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Transitivity and Object Marking in Biblical Hebrew
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Transitivity and Object Marking in Biblical Hebrew

An Investigation of the Object Preposition 'et

by Peter Bekins

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Hebrew grammarians have found it difficult to explain the variable use of the object preposition 'et in Biblical Hebrew, which has typically been attributed to a weak emphatic sense or explained as stylistic variation. Drawing on the functional-typological literature on Differential Object Marking (DOM), this study takes a fresh approach to the problem by treating transitivity as a prototype category, which can be decomposed into a cluster of interrelated parameters. 

Two types of DOM are examined in Biblical Hebrew: asymmetric variations between overt and null marking of the object with 'et and symmetric variations between the marking of the object with 'et and the realization of the argument within a prepositional phrase. Asymmetric variations primarily derive from an association between the grammatical relation object and the pragmatic role of (secondary) topic, while symmetric variations derive from the association between accusative case marking and the semantic patient. 

The book makes careful use of the linguistic literature to develop a model that can account for the complex interactions between syntax, semantics, and pragmatics. Not only does this contribute to our understanding of Biblical Hebrew in areas such as discourse structure and verbal semantics, but it also points forward to new directions of research related to the typology and chronology of Biblical Hebrew within the context of Northwest Semitic.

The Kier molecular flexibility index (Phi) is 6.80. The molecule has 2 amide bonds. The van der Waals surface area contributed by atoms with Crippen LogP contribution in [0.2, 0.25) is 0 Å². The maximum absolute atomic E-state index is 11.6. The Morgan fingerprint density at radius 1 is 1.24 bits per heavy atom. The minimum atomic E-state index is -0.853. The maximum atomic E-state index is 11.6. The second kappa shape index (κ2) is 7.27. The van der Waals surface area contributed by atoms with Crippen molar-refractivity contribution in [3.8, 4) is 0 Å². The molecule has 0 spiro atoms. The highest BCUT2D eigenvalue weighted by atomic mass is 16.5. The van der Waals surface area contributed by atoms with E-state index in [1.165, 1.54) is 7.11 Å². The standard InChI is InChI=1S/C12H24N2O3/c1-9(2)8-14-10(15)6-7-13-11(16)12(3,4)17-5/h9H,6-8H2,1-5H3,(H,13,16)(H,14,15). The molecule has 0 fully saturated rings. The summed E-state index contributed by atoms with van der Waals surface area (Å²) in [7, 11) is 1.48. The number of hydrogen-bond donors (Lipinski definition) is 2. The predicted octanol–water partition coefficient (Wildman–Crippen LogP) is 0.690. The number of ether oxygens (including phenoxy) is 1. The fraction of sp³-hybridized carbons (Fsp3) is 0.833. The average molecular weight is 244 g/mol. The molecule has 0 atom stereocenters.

Product Details

Publisher: Harvard Semitic Museum
Publication date: 2014
Bibliographic info: xxi + 234 pp.
Language(s): English


Cover: Cloth



"It is a well-conceived and linguistically literate investigation of patterns of use and nonuse of the object preposition 'et in biblical Hebrew. Partial and subject to revision as its conclusions most definitely are, this particular foray into a matter of Hebrew grammar is exemplary in terms of method and contains within it the seeds of significant exegetical gains.

"The conclusions Bekins arrives at are solid and represent an advance over all previous discussions. Cross-linguistically, animacy and definiteness are recognized as primary factors influencing the presence and nonpresence of overt object marking in languages such as Hebrew that (have come to) lack a case system of the kind one finds in Akkadian, Greek, and Latin. The quality of the presentation is excellent to the point that I am left wishing that Bekins will write a full-scale grammar of ancient Hebrew along the same methodological lines.

"On reading Bekins's discussions, I was tempted over and over again to replicate and develop further his results by drilling down and sifting through the data we have in hand from a few more angles. In saying so, I am giving the highest praise I can of a researcher's output."—John Hobbins, University of Wisconsin-Oshkosh in Review of Biblical Literature

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